Arguments by Mike Zagata (The Daily Star, Aug. 31) present lessons in the gas industry’s flexibility with “truth.” He tells of government energy projects that “fizzled” and left the taxpayers footing the bill — neglecting to mention that those same projects laid the groundwork for the technology known as fracking. Zagata cherry-picks 30 years of recent history, half-truth at most and certainly deceptive and purposefully misleading.
Zagata invokes free markets: low-cost energy suppliers should prevail. If fossils were taxed just for the cost of protecting our coastal cities from the rising oceans (which they have brought upon us), they would not be competitive. If Zagata wants honest competition, he and his ilk should start by paying for the pollution they cause.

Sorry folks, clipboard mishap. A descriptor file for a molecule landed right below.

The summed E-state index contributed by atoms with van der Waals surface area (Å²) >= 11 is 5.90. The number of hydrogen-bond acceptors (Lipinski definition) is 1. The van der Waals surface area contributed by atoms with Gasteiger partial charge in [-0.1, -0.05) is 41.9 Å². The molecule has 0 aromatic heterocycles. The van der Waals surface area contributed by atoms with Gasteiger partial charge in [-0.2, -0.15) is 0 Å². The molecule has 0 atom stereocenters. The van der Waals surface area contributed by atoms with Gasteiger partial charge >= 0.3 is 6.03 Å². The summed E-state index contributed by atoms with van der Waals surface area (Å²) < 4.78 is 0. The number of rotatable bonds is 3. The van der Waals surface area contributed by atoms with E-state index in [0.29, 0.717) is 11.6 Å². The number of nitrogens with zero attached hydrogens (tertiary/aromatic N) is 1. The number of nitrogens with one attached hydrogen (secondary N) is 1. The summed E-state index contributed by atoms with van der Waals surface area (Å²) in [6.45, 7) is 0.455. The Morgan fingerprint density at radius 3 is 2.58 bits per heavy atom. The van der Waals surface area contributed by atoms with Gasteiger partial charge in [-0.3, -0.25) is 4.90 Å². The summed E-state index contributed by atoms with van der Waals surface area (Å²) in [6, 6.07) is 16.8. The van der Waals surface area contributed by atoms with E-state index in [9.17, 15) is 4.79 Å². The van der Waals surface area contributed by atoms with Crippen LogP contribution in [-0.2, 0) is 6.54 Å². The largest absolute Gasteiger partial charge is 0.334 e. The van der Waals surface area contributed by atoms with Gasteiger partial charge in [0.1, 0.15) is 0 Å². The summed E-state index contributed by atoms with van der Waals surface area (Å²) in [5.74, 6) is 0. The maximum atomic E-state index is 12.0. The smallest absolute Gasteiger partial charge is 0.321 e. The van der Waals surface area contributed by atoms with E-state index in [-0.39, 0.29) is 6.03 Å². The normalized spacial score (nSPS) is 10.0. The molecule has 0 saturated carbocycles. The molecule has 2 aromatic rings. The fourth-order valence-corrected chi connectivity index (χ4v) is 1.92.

Zagata salts his misdirections with a few grains of genuine truth: “… if we no longer drilled for and produced oil and gas our lifestyles would change …” He lists many industrial uses for petroleum and natural gas that are essential to our modern lives, but then posits that all these essentials will be in jeopardy if we stop drilling for natural gas. In fact, all of those essentials are in jeopardy because the fossil fuel industries are burning up our finite resources of gas and oil. Developing alternative energy resources such as wind and solar preserves the raw materials needed for future generations.
Zagata pleads for “honest dialogue” and a focus on “how” to deal with pollution and climate change — he wants more of what has happened (and NOT happened) for decades. He wants us to believe that scientists don’t yet know what to do, when, to be completely honest, we know exactly what to do: as quickly as possible, stop using fossil carbons as fuels. To do that, we need to stop believing the fossil fools.